Mr. Kilbourn explained that N.E. Organics was founded in 1983, and is dedicated to recycling organic and mineral waste, turning them into products.  He said the proposed facility would be closer to the markets that they serve.  A state-of-the-art system provides a high grade finished product used for home gardening, lawn and landscaping, and golf courses.  Over 1 million cubic yards of the product has been marketed throughout New England over the last 15 years.

 

Mr. Kilbourn said the facility would be located off of Rte. 28 near the Rochester town line.  It would be on a small scale, producing about 65,000 tons/year.  State and Federal requirements, as well as permit conditions, would be met.

 

Mr. Kilbourn said the compost activities are contained inside a building with active air filtration and odor control.  The materials are dumped inside the building, and then unloaded.  The doors close and the air in the building, referred to as “negative air”, only passes to outside through the odor control system.

 

Mr. Kilbourn said he understand the biggest concern is odor.  He said it is important to manage this.

 

Benefits to the Town will include 5 – 7 new positions, compost availability to the community, and three (3) financial benefits:  taxes on the facility which will cost approximately $15 – 20 million, $.80/ton of the incoming raw materials to be paid to the town at a cost of approximately $200,000/year, and an offer to accept the Town’s own biosolids at the lowest rate.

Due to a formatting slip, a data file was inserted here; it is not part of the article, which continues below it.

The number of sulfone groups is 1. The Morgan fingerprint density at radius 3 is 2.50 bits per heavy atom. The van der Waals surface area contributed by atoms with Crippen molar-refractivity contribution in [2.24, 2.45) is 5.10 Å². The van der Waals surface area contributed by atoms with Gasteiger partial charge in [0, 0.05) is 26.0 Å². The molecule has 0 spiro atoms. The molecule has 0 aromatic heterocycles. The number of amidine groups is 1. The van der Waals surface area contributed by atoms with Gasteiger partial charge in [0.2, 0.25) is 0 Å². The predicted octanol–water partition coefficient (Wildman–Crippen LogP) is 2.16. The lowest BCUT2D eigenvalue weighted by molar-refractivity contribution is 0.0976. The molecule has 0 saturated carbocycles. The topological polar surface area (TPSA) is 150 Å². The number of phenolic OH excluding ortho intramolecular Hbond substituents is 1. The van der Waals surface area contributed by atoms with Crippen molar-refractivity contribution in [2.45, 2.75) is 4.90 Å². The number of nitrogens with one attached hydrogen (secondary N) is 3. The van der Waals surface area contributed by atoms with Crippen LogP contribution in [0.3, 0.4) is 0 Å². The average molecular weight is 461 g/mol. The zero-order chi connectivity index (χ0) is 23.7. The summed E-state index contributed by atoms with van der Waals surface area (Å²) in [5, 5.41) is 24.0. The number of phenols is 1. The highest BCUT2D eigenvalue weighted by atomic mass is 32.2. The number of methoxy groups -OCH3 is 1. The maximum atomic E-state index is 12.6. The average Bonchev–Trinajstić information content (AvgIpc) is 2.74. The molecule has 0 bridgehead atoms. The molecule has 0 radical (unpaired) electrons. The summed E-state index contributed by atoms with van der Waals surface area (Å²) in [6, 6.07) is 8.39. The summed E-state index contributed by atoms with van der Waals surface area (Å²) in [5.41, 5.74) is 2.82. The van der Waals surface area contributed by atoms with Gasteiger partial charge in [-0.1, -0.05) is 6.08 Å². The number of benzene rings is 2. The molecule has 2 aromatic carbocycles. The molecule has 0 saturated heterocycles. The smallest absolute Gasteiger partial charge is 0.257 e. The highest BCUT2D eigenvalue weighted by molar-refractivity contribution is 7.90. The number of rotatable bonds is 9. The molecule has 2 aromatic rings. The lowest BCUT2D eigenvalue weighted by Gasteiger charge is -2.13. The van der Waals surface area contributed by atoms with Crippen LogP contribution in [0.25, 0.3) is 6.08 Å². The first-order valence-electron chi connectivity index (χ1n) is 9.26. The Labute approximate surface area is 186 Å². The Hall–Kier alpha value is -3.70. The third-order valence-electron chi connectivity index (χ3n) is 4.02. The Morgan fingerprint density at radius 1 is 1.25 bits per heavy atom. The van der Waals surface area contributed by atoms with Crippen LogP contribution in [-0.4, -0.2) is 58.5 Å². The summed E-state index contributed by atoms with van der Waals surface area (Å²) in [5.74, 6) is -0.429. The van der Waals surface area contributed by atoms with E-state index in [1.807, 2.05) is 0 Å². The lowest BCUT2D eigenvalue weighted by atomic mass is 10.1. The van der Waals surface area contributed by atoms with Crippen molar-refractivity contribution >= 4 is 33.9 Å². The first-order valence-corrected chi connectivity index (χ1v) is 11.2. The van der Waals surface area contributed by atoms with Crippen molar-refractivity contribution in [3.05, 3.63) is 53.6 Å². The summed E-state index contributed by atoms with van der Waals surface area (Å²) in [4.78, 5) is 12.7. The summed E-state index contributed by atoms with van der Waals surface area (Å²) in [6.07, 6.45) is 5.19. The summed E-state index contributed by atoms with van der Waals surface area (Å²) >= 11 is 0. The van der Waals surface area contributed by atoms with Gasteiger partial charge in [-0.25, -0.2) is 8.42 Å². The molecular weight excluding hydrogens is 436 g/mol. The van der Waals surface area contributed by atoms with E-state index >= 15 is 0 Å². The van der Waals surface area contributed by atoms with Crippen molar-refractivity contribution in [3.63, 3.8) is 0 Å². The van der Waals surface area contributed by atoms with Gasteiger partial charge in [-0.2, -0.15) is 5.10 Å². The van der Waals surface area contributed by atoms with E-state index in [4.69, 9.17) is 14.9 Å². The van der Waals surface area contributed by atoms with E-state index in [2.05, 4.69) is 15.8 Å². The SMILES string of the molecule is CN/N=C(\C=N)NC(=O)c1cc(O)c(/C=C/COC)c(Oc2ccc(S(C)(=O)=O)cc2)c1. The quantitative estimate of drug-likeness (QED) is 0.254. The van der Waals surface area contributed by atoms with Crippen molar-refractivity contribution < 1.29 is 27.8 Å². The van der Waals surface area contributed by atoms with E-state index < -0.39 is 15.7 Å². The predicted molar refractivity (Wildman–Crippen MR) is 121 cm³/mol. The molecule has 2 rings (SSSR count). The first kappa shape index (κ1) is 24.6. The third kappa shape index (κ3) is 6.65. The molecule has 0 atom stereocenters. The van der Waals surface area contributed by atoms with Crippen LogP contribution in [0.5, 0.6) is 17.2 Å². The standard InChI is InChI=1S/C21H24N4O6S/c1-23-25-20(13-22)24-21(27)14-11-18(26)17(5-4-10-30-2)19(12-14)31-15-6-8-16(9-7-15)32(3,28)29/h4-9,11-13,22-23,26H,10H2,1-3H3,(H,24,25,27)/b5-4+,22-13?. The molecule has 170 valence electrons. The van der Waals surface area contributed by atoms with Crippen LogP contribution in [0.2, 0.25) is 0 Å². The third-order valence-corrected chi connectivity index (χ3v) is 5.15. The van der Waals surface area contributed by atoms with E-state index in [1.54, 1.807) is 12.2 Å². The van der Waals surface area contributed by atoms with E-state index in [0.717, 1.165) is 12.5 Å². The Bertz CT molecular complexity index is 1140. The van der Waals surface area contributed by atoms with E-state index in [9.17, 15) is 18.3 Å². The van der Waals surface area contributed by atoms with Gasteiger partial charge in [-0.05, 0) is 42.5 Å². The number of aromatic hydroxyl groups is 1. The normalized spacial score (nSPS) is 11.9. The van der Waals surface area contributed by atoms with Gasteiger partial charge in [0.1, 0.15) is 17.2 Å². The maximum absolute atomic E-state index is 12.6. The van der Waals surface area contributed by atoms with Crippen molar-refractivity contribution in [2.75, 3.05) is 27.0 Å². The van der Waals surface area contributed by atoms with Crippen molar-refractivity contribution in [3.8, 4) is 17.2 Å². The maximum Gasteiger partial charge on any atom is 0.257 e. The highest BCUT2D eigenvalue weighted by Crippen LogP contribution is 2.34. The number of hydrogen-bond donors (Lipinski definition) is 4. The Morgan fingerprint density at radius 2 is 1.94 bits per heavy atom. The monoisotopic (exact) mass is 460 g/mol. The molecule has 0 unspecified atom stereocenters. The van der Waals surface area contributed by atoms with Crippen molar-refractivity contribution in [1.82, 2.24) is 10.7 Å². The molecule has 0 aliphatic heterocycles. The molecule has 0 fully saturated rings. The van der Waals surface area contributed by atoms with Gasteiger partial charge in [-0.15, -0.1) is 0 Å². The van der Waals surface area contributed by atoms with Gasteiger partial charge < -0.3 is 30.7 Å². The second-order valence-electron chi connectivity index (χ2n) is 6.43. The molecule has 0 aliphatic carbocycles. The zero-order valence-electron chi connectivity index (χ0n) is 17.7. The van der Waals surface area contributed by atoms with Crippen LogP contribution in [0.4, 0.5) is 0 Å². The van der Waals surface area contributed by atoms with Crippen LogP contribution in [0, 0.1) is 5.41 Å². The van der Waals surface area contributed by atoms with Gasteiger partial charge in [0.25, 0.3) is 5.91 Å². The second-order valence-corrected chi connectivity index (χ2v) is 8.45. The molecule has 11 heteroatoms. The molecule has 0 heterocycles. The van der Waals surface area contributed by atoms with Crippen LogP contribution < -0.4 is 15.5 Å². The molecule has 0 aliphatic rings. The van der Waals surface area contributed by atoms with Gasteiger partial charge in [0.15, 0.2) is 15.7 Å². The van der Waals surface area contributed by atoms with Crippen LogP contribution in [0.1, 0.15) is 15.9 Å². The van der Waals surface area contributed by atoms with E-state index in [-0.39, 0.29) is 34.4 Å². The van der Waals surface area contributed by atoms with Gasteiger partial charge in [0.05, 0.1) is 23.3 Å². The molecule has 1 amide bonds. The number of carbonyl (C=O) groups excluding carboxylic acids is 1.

Selectman Bond asked if absent the host agreement, the facility could still exist.

 

Mr. Kilbourn said it could go forward provided all required permits were obtained. 

 

Selectman Bond noted that the Board is not asking for anything different than what would be required under the law.

 

Selectman Wiksten asked if the intention was to continue on with the project even if there was a vast amount of negativity.

 

Mr. Kilbourn said the intent is to have a favorable reception.  He noted that people don’t like change in their back yards, but there as to be a “reasonableness test”.  He said the company wants to be here if it’s welcome.  He said they are interested to start with a host agreement which will be a valuable benefit to the community.  He said the company wouldn’t want to spend “$500,000 in permitting a facility to find out that no one was interested to begin with”.  He said there are other places that the company could spend its time, money, and energy.  However, he noted that he thought this was a great spot.

 

Selectman Wiksten asked why Middleboro?